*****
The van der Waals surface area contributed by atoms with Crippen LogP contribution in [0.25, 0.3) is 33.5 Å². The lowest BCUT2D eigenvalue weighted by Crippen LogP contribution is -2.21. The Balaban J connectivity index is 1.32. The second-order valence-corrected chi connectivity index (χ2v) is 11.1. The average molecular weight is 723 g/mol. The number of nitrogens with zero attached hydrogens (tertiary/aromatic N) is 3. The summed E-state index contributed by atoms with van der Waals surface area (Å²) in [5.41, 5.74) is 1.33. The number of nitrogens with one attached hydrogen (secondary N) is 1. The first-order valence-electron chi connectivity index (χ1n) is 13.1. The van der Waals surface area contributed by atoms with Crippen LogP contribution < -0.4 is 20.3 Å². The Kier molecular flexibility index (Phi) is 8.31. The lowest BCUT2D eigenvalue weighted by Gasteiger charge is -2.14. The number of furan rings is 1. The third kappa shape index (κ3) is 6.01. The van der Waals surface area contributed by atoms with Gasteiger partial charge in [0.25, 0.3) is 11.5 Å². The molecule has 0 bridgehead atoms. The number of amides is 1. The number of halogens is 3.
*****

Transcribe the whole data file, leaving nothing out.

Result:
The van der Waals surface area contributed by atoms with Crippen LogP contribution in [0.25, 0.3) is 33.5 Å². The lowest BCUT2D eigenvalue weighted by Crippen LogP contribution is -2.21. The Balaban J connectivity index is 1.32. The second-order valence-corrected chi connectivity index (χ2v) is 11.1. The average molecular weight is 723 g/mol. The number of nitrogens with zero attached hydrogens (tertiary/aromatic N) is 3. The summed E-state index contributed by atoms with van der Waals surface area (Å²) in [5.41, 5.74) is 1.33. The number of nitrogens with one attached hydrogen (secondary N) is 1. The first-order valence-electron chi connectivity index (χ1n) is 13.1. The van der Waals surface area contributed by atoms with Crippen LogP contribution < -0.4 is 20.3 Å². The Kier molecular flexibility index (Phi) is 8.31. The lowest BCUT2D eigenvalue weighted by Gasteiger charge is -2.14. The number of furan rings is 1. The third kappa shape index (κ3) is 6.01. The van der Waals surface area contributed by atoms with Gasteiger partial charge in [0.25, 0.3) is 11.5 Å². The molecule has 0 bridgehead atoms. The number of amides is 1. The number of halogens is 3.